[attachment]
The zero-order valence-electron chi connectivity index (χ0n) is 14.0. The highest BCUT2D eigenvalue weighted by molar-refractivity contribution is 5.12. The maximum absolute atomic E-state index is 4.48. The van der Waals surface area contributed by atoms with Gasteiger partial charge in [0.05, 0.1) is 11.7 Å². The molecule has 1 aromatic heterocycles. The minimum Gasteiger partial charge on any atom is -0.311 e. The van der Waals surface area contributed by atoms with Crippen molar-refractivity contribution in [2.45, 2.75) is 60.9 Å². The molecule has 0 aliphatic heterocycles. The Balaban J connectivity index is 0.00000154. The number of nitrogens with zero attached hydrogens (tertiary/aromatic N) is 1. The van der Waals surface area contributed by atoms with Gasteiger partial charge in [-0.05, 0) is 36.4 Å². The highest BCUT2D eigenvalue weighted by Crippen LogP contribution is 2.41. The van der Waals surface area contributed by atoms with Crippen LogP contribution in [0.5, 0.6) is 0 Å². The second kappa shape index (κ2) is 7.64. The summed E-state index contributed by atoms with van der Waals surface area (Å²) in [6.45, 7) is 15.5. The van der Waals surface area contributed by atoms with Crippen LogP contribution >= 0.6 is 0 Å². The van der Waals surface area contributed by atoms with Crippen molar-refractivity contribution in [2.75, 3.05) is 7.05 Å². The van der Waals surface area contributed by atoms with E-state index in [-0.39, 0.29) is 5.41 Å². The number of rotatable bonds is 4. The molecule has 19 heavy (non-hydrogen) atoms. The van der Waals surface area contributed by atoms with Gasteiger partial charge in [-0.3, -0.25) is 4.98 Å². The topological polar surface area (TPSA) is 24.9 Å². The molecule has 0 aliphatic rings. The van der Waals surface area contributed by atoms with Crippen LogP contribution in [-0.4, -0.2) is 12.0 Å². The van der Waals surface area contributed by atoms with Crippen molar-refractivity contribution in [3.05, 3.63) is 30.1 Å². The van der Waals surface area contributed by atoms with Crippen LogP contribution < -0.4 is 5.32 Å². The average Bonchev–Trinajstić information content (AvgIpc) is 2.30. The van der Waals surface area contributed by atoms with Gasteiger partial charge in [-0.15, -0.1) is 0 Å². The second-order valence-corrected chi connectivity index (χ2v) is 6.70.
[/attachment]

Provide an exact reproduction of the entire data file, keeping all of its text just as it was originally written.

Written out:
The zero-order valence-electron chi connectivity index (χ0n) is 14.0. The highest BCUT2D eigenvalue weighted by molar-refractivity contribution is 5.12. The maximum absolute atomic E-state index is 4.48. The van der Waals surface area contributed by atoms with Gasteiger partial charge in [0.05, 0.1) is 11.7 Å². The molecule has 1 aromatic heterocycles. The minimum Gasteiger partial charge on any atom is -0.311 e. The van der Waals surface area contributed by atoms with Crippen molar-refractivity contribution in [2.45, 2.75) is 60.9 Å². The molecule has 0 aliphatic heterocycles. The Balaban J connectivity index is 0.00000154. The number of nitrogens with zero attached hydrogens (tertiary/aromatic N) is 1. The van der Waals surface area contributed by atoms with Gasteiger partial charge in [-0.05, 0) is 36.4 Å². The highest BCUT2D eigenvalue weighted by Crippen LogP contribution is 2.41. The van der Waals surface area contributed by atoms with Crippen LogP contribution in [0.5, 0.6) is 0 Å². The second kappa shape index (κ2) is 7.64. The summed E-state index contributed by atoms with van der Waals surface area (Å²) in [6.45, 7) is 15.5. The van der Waals surface area contributed by atoms with Crippen LogP contribution >= 0.6 is 0 Å². The van der Waals surface area contributed by atoms with Crippen molar-refractivity contribution in [2.75, 3.05) is 7.05 Å². The van der Waals surface area contributed by atoms with E-state index in [-0.39, 0.29) is 5.41 Å². The number of rotatable bonds is 4. The molecule has 19 heavy (non-hydrogen) atoms. The van der Waals surface area contributed by atoms with Gasteiger partial charge in [-0.3, -0.25) is 4.98 Å². The topological polar surface area (TPSA) is 24.9 Å². The molecule has 0 aliphatic rings. The van der Waals surface area contributed by atoms with Crippen LogP contribution in [-0.4, -0.2) is 12.0 Å². The van der Waals surface area contributed by atoms with Crippen molar-refractivity contribution in [3.05, 3.63) is 30.1 Å². The van der Waals surface area contributed by atoms with Crippen LogP contribution < -0.4 is 5.32 Å². The average Bonchev–Trinajstić information content (AvgIpc) is 2.30. The van der Waals surface area contributed by atoms with Gasteiger partial charge in [-0.15, -0.1) is 0 Å². The second-order valence-corrected chi connectivity index (χ2v) is 6.70.